Chapter 71182481

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Chapter NumberPART II.-III.
Chapter Title
Chapter Url
Full Date1890-09-27
Page Number28
Word Count3006
Last Corrected0000-00-00
Newspaper TitleAustralian Town and Country Journal (Sydney, NSW : 1870 - 1907)
Trove TitleUnforgiven: In Two Parts
article text







More than 20 years have paseed away, an( Charlie, now Mr. Charles Elliot, is a prosperous merchant, with a wife and family to share hil prosperity. He succeeded to his uncle's busi ness and to a considerable share of his uncle'f fortune, some five or six years before our storj commences again. The remainder of the fortune went to Mr. Robert Elliot, who survived his brother only for a year, and, added to his OWE savings, enabled that gentleman to leave his widow and daughter in what approving neighbors call comfortable circumstances ; comfortable nc doubt to the neighbors as well as the heirs, since it relieves them from an\ fear that the latter should ever expect a return of former hospitalities or generosities in the shape of pecuniary help. Respectable, prudent people, well-to-do, don't need to be tole] that of" all shapes in which that obnoxious thing poverty can be brought near them none is sc objectionable as that of a widow without wealth and-with daughters. " Asylums, hospitals, and schools," so much abused by our " good friend, Quince," are all subscribed to verj readily \ for the subscriptions aro, in fact, a part of respectable charity. And even a poor widow, if she be sufficiently poor to be put out of sight comfortably in an asylum of any sort may be a bore, but cannot be a terror. But a widow not sc poor as that ; a widow who will, inconsiderately, expect to associate with them on the same equality as before her widowhood ; such a widow, especially if she has daughters, what a perpetual anxiety, not to say panic, Bhe is capable of keeping these worthy people in. Can they ever know of her pooi housekeeping, and see her worn garments, without, dreading that she has some expectation of a little {)resent, or some intention of asking for a little oan ; while her daughters, of course, are having an eye on their eligible sons, or, nearly as bad, on tho eligible sons of other people, whom they are trying to appropriate for their own daughters. Yes, there can be nu doubt, she is especially one ot the evils from which they are bound to pray for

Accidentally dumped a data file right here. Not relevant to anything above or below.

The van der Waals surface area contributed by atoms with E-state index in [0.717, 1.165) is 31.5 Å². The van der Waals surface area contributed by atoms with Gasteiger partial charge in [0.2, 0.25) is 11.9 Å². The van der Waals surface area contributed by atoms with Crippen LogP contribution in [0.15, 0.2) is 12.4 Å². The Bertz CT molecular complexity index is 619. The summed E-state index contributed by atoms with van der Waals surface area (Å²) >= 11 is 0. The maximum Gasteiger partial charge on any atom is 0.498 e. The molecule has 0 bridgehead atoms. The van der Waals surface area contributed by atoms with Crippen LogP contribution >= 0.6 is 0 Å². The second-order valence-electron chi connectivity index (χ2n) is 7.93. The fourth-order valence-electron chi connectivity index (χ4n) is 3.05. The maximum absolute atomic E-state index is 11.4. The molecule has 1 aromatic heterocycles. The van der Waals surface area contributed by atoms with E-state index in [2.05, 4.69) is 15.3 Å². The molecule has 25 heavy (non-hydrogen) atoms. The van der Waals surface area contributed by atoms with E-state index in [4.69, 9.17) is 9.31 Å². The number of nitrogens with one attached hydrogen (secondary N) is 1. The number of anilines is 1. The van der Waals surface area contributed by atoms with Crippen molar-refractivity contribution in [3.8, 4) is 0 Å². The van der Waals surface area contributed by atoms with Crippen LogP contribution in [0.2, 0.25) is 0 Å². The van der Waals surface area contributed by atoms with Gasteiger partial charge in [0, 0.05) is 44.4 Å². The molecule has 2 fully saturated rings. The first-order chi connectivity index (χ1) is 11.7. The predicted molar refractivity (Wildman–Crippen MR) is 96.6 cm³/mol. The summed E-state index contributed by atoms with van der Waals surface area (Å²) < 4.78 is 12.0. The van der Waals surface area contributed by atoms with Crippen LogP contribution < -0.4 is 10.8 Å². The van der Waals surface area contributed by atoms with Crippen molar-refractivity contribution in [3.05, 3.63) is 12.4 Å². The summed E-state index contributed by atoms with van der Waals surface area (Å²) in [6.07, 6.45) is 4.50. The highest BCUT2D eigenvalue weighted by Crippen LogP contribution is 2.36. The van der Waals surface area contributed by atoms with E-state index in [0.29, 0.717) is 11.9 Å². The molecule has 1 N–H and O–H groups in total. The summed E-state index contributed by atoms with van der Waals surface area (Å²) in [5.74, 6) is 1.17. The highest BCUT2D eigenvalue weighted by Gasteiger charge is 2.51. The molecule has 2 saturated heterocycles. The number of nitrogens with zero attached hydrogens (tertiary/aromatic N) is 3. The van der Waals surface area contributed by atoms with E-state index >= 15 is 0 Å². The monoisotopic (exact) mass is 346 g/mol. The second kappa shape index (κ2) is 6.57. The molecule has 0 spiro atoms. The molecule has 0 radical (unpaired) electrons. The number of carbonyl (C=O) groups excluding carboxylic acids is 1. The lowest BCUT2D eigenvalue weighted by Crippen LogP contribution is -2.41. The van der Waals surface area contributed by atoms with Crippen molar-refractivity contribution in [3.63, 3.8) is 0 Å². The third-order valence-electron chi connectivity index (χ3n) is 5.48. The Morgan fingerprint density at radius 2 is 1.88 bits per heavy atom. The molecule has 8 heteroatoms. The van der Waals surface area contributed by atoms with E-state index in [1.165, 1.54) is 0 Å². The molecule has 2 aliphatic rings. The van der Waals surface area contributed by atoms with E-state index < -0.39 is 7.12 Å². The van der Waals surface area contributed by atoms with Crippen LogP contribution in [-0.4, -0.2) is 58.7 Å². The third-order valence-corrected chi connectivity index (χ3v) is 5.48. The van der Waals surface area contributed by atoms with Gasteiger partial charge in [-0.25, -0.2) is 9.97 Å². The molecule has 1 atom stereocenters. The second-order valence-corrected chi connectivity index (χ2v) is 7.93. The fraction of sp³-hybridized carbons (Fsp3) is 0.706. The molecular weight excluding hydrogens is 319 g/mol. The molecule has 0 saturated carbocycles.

Our old friend Mrs. Robert Elliot was not in this position ; and, therefore, her old friends (?) triumphed in her rather than dreaded her. Of her three daughters little roly-poly Menie had died while she was yet little ; but Marcella and JeBsie, as well as their brother, were married, and both, with their husbands and families, far away from England. Mrs Robert Elliot, the elder Marcella, lives in Highgate, near enough to her son to see him frequently, but not near enough to see him too often. Having added the experience , of advancing age to all her former good sense,